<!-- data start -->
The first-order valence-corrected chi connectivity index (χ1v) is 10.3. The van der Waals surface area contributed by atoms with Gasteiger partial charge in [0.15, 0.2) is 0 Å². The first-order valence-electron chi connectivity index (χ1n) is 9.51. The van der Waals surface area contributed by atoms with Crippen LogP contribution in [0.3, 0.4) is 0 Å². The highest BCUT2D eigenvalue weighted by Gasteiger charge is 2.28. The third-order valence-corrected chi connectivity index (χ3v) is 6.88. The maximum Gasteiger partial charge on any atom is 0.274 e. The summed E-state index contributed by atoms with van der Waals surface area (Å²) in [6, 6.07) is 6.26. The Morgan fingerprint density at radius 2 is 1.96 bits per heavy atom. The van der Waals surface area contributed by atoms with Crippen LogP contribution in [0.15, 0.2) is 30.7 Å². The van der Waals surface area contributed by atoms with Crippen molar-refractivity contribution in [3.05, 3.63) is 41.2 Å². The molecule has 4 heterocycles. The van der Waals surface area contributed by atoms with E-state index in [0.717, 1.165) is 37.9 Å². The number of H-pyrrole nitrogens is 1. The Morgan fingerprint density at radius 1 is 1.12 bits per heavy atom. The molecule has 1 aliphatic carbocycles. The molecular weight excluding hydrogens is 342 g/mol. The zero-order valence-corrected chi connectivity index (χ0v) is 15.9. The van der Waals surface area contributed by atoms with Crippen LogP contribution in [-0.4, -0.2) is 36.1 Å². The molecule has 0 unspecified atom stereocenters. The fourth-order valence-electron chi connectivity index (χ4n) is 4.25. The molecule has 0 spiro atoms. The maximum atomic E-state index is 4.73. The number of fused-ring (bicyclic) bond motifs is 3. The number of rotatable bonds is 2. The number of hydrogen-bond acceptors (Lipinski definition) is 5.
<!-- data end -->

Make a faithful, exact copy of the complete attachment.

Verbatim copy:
The first-order valence-corrected chi connectivity index (χ1v) is 10.3. The van der Waals surface area contributed by atoms with Gasteiger partial charge in [0.15, 0.2) is 0 Å². The first-order valence-electron chi connectivity index (χ1n) is 9.51. The van der Waals surface area contributed by atoms with Crippen LogP contribution in [0.3, 0.4) is 0 Å². The highest BCUT2D eigenvalue weighted by Gasteiger charge is 2.28. The third-order valence-corrected chi connectivity index (χ3v) is 6.88. The maximum Gasteiger partial charge on any atom is 0.274 e. The summed E-state index contributed by atoms with van der Waals surface area (Å²) in [6, 6.07) is 6.26. The Morgan fingerprint density at radius 2 is 1.96 bits per heavy atom. The van der Waals surface area contributed by atoms with Crippen LogP contribution in [0.15, 0.2) is 30.7 Å². The van der Waals surface area contributed by atoms with Crippen molar-refractivity contribution in [3.05, 3.63) is 41.2 Å². The molecule has 4 heterocycles. The van der Waals surface area contributed by atoms with E-state index in [0.717, 1.165) is 37.9 Å². The number of H-pyrrole nitrogens is 1. The Morgan fingerprint density at radius 1 is 1.12 bits per heavy atom. The molecule has 1 aliphatic carbocycles. The molecular weight excluding hydrogens is 342 g/mol. The zero-order valence-corrected chi connectivity index (χ0v) is 15.9. The van der Waals surface area contributed by atoms with Crippen LogP contribution in [-0.4, -0.2) is 36.1 Å². The molecule has 0 unspecified atom stereocenters. The fourth-order valence-electron chi connectivity index (χ4n) is 4.25. The molecule has 0 spiro atoms. The maximum atomic E-state index is 4.73. The number of fused-ring (bicyclic) bond motifs is 3. The number of rotatable bonds is 2. The number of hydrogen-bond acceptors (Lipinski definition) is 5.